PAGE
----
Boston hasn’t slowed down since her dazzling debut
When South Carolina freshman forward Aliyah Boston signed with the Gamecocks in November 2018, head coach Dawn Staley said, “Aliyah is an elite talent with an extremely high ceiling and an understanding of what it takes to win. … She is a perfect fit to our already stellar class and will quickly be endeared to all of Gamecock Nation.”
Indeed, Boston has been spectacular this season as the leading scorer and rebounder for the No. 4 team in the country. But even Staley couldn’t have predicted that Boston would introduce herself to Gamecock Nation with 12 points, 12 rebounds, and 10 blocks in her first college game. That performance tied the program single-game record for blocks and was just the seventh triple-double in program history.
Less than a week later, a fan tweeted at former Gamecocks star A’ja Wilson, “Is there room for a second statue next to yours?” referencing the 8-foot statue of Wilson that is slated to welcome visitors to Colonial Life Arena next season. Wilson responded, “Always!”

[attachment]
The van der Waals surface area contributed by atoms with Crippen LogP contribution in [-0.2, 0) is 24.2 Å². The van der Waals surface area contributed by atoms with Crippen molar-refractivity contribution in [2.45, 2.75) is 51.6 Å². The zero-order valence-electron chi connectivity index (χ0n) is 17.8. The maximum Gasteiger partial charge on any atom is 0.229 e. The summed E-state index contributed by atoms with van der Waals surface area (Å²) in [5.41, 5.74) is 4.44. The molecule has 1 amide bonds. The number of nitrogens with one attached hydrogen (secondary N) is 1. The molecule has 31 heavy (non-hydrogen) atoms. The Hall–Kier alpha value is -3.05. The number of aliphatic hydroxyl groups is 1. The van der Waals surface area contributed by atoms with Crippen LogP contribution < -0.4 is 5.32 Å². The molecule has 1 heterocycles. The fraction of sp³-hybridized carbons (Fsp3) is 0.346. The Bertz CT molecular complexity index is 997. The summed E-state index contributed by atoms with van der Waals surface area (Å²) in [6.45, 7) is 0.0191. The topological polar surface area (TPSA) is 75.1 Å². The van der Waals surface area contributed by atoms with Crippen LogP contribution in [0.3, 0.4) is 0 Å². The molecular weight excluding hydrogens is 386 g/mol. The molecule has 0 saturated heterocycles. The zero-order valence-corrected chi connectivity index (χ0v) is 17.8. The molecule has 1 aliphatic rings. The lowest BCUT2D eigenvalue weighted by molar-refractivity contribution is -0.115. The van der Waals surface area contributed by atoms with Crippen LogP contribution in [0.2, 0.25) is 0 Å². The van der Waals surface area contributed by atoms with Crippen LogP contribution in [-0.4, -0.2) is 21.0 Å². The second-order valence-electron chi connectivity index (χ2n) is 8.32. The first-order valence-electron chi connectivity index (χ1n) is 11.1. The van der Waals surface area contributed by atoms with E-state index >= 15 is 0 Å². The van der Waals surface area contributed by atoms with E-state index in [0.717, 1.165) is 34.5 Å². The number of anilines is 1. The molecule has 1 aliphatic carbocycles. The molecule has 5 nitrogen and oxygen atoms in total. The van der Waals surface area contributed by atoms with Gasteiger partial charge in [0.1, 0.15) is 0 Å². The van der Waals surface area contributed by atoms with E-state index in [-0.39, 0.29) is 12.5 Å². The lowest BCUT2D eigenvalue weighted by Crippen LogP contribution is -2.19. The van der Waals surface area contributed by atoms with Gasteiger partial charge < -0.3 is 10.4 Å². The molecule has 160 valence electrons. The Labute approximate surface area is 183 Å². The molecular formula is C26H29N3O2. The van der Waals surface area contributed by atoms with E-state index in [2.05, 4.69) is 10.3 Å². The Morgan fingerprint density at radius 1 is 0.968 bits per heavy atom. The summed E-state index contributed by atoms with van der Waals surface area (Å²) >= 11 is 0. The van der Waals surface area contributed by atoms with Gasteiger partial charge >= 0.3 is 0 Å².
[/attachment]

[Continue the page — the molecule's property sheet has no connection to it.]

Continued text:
“[Aliyah is] ahead of them … Here’s why: the communication piece. A’ja and Alaina [had] older players that they took the backseat to. Aliyah’s just being a leader, and she’s just calling what she sees. … I’m not even really comparing the physical and what she does, as far as the tangibles. The intangible is the thing that comes much further along in someone’s career, and she’s got it.”
The immediate comparisons to two of the greatest players in program history could feel like a lot of pressure for any freshman. But Boston, the No. 3 overall recruit in 2019, welcomed them before the season even started. “If I put in the work, I can be as good as A’ja Wilson or even better,” Boston said in July. She added, “It just encourages me to keep working, because I see where they’re at and know where I want to be. You want to be like A’ja? You want to be as strong as Alaina Coates? Keep working and keep going.”
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Boston invited it, so High Post Hoops is delivering: here’s how she stacks up to Wilson and Coates, based purely on their numbers as freshmen.